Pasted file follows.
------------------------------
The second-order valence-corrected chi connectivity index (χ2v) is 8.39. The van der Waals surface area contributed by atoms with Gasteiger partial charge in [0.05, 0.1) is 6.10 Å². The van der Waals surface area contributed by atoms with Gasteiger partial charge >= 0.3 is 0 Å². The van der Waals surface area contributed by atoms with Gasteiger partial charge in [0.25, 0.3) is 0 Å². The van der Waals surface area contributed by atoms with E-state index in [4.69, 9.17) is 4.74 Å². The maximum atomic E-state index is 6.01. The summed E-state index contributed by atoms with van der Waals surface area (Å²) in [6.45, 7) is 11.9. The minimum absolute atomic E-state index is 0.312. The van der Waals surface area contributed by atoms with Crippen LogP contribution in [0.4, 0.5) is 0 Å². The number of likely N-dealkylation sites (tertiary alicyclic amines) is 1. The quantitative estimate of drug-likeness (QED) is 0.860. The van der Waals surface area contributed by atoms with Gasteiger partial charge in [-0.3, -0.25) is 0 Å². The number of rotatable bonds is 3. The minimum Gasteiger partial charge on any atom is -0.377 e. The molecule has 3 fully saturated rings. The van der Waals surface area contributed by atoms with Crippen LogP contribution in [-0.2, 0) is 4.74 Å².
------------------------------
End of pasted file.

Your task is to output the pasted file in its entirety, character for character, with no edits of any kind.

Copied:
The second-order valence-corrected chi connectivity index (χ2v) is 8.39. The van der Waals surface area contributed by atoms with Gasteiger partial charge in [0.05, 0.1) is 6.10 Å². The van der Waals surface area contributed by atoms with Gasteiger partial charge >= 0.3 is 0 Å². The van der Waals surface area contributed by atoms with Gasteiger partial charge in [0.25, 0.3) is 0 Å². The van der Waals surface area contributed by atoms with E-state index in [4.69, 9.17) is 4.74 Å². The maximum atomic E-state index is 6.01. The summed E-state index contributed by atoms with van der Waals surface area (Å²) in [6.45, 7) is 11.9. The minimum absolute atomic E-state index is 0.312. The van der Waals surface area contributed by atoms with Crippen LogP contribution in [0.4, 0.5) is 0 Å². The number of likely N-dealkylation sites (tertiary alicyclic amines) is 1. The quantitative estimate of drug-likeness (QED) is 0.860. The van der Waals surface area contributed by atoms with Gasteiger partial charge in [-0.3, -0.25) is 0 Å². The number of rotatable bonds is 3. The minimum Gasteiger partial charge on any atom is -0.377 e. The molecule has 3 fully saturated rings. The van der Waals surface area contributed by atoms with Crippen LogP contribution in [-0.2, 0) is 4.74 Å².